Compassion Common Trait Among New Members Of Arizona Veterans Hall Of Fame

By Phil Latzman
Published: Monday, November 11, 2019 - 5:05am
Updated: Monday, November 11, 2019 - 9:07am

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Chris O'Shana
A ceremony honors some of the newest members of the Arizona’s Veterans Hall of Fame.

For Veterans Day, we introduce you to some of the newest members of the Arizona’s Veterans Hall of Fame and find out how they all share a common bond: a compassion to help others, particularly fellow vets.

Robert E. Conte, Army Veteran, Sun City West

“When we first came out here, I was stationed at Fort Huachuca, and I couldn’t even pronounce Huachuca, you know,” Conte said. 

Bob Conte
Chris O'Shana
“It’s veterans helping veterans, and that’s what it’s all about. And as service officer, we take care of everybody," Robert Conte said.

Conte came from upstate New York to what was a new world in Arizona back in the 1970s.

It was right after his whole world changed while serving in the Army.

“I fell 60-foot-plus off a utility pole, and I was in pretty bad shape. It was interesting because they had to teach me how to walk all over again and everything else," he said. 

His father, a World War II vet, knew what he had to do.

“I spent three months in the hospital. They sent me home. My father said ‘get in the car, son.’ I said ‘where we going?’ He said, ‘don’t worry, we’re gonna go someplace that’s going to make you happy," Conte said. 

That place was the local chapter of Disabled Veterans of America. And Bob Conte has been a member ever since, as a service officer at the DAV assisting fellow vets who’ve gone through similar tough times.

“It’s veterans helping veterans, and that’s what it’s all about. And as service officer, we take care of everybody," he said. 

In fact, that seems to be a common bond among the 25 new members of Arizona’s Veterans Hall of Fame 

Larry Leighton, Army veteran, Sun City West

“The terrain is different, but the combat situation is the same. A lot of the guys don’t understand that and don’t know how to talk about it," Leighton said. 

Larry Leighton
Chris O'Shana
Larry Leighton was an Army colonel who served for 28 years.

Leighton was an Army colonel who served for 28 years.

He now devotes his time raising money for veterans charities while doing outreach in the community.

“It’s better if they do go out and find their peers and talk to not only their counterparts, but us older guys, too, because we’re all part of the service and we can all relate," he said. 

Leighton is a firm believer in service after service.

“I’m always trying to recruit veterans to get out and do something for their city, their communities and pass on the knowledge that they learned in the service," Leighton said. 

Bruce E. Hamilton, Army veteran, Sonoita

Hamilton found his calling on the streets of Tucson addressing a persistent crisis among those who served.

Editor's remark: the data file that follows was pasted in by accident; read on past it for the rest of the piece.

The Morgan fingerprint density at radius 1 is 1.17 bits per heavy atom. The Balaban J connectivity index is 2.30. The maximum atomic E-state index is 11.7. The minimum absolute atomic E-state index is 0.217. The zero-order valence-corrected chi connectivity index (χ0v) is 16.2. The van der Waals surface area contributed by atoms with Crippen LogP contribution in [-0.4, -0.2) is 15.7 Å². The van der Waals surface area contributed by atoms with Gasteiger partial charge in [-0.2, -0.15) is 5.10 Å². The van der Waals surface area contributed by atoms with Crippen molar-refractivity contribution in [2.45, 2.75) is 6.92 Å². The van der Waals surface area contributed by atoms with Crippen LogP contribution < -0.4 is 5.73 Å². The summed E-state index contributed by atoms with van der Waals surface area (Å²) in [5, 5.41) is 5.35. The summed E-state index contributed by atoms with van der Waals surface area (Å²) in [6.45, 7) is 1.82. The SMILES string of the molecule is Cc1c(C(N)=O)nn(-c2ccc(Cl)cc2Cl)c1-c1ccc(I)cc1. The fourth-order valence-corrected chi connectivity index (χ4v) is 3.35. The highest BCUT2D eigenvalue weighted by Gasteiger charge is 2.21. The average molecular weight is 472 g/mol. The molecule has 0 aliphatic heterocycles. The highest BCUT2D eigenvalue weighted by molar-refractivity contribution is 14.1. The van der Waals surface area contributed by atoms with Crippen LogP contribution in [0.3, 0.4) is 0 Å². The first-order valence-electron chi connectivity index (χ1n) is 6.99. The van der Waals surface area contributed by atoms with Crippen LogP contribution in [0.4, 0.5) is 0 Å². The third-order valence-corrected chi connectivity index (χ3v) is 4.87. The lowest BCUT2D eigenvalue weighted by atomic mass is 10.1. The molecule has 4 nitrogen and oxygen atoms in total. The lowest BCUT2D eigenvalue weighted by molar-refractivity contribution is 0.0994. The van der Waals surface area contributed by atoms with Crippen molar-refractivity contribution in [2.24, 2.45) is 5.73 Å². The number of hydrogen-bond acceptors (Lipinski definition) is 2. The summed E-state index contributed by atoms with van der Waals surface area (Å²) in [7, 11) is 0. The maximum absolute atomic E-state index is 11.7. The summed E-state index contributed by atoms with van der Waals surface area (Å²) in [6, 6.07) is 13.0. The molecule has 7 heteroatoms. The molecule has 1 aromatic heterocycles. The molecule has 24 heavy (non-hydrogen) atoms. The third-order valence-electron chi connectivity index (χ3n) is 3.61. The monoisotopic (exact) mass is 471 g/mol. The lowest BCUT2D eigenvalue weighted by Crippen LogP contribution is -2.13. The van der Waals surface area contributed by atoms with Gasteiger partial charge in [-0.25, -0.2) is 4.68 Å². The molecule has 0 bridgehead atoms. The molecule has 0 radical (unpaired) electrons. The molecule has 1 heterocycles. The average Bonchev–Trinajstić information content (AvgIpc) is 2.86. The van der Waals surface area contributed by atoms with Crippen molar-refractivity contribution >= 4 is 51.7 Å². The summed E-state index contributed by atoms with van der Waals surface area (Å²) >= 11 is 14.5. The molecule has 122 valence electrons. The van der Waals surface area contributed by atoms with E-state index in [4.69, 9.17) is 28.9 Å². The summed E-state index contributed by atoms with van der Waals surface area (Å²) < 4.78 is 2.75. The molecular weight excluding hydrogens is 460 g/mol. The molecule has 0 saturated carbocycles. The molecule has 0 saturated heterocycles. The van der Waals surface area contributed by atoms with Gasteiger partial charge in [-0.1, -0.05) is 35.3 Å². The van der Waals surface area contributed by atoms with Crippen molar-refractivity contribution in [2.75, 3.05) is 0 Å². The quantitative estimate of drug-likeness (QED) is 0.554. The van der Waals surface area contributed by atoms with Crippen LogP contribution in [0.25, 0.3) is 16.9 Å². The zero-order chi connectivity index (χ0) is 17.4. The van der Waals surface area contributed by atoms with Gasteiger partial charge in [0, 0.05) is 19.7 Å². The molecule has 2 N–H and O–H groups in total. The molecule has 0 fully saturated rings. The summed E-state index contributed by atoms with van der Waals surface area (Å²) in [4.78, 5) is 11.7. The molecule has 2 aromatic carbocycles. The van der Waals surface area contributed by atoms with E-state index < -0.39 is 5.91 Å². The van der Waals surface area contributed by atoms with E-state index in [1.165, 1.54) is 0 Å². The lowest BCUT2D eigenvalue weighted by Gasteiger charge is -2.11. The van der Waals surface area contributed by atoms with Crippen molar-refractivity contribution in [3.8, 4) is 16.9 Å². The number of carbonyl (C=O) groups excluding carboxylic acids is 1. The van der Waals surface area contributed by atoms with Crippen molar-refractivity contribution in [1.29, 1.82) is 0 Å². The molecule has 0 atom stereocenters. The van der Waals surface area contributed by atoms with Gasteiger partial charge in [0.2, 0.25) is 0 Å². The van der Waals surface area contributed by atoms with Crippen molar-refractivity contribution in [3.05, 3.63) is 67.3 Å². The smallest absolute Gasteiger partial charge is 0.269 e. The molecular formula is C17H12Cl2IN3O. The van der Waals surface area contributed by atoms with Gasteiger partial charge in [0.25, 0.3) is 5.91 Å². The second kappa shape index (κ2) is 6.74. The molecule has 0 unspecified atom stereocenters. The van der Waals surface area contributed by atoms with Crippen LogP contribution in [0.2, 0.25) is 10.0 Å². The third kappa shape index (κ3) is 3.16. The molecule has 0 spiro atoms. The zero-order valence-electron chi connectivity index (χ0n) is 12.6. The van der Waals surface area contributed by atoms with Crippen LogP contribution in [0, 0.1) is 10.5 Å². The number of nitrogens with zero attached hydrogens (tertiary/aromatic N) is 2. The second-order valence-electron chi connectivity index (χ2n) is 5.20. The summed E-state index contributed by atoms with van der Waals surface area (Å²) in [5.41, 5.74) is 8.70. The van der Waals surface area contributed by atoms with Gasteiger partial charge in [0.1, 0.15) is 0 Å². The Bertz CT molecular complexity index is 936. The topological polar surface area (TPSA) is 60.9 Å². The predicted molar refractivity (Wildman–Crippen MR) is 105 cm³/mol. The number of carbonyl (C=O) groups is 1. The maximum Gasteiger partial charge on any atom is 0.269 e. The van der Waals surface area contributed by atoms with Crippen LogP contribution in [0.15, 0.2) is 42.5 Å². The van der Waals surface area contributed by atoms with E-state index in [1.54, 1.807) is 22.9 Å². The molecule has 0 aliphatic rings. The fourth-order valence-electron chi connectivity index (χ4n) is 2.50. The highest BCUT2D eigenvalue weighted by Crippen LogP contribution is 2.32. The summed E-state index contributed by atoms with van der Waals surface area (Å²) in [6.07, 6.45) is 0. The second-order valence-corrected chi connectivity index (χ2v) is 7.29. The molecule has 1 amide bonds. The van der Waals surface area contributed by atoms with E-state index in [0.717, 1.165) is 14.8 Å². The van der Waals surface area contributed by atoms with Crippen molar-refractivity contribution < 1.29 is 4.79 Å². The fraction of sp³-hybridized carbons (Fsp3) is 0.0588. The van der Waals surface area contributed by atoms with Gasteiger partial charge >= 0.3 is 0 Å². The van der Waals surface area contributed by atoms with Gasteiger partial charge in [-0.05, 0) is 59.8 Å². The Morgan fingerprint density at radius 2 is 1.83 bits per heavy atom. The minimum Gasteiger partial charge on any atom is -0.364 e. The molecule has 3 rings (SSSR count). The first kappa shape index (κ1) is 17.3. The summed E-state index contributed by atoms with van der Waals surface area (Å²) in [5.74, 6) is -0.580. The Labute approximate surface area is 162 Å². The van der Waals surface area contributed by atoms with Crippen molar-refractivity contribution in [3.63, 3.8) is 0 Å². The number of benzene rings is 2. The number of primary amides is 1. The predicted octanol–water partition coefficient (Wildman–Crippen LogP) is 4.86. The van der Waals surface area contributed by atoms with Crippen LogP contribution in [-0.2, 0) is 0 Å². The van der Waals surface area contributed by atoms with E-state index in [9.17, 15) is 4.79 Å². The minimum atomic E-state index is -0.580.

Bruce Hamilton
Chris O'Shana
Bruce Hamilton's post-service career includes helping homeless vets get back on their feet

“We probably have about 220 or so veterans probably on the streets down there every night now. And it’s an ongoing problem. We are making strides in it every year, but it’s not getting any less — the problem is still there,” Hamilton said. 

Hamilton, who served in the Navy and then the Arizona National Guard, said his post-service career helping homeless vets get back on their feet has meant even more.

“I would say that this is the most fulfilling experience of my life. The giving back that I’m doing right now is really from the heart. It really means a lot to all of us to help these guys get off the streets and back into society," he said. 

John Travis Burns, Army veteran, Phoenix

“I work in the areas of moral injury and veterans suicide," Burns said. 

Burns, who’s spent most of his life in Arizona, is a combat veteran having served as an Army infantryman in the Gulf War. A few years ago, he began volunteering with the group Be Connected, a statewide initiative to help vets with Post Traumatic Stress Disorder.

John Travis Burns
Chris O'Shana
John Travis Burns volunteers with the group Be Connected, a statewide initiative to help vets with PTSD.

“I’ve had my own experiences with suicidal thoughts, suicidal ideation, and what have you — so I’m familiar with the entire spectrum of what it’s like to be in that space. So, I’d like to be able to help other veterans find their way out of that," Burns said. 

Burns also has worked with the Phoenix VA Hospital’s Mental Health advocacy council.

He said he’s just there to listen. But does the listening help him, too?

“It does, because it helps me to check myself to say that the experiences I’ve had — the way that I feel — that I’m not crazy as well. It’s not so much what I do for veterans — It’s what they do for me,” Burns said. 

A list of all the new inductees and members of the Arizona Veterans Hall of Fame can be found at avhof.org.

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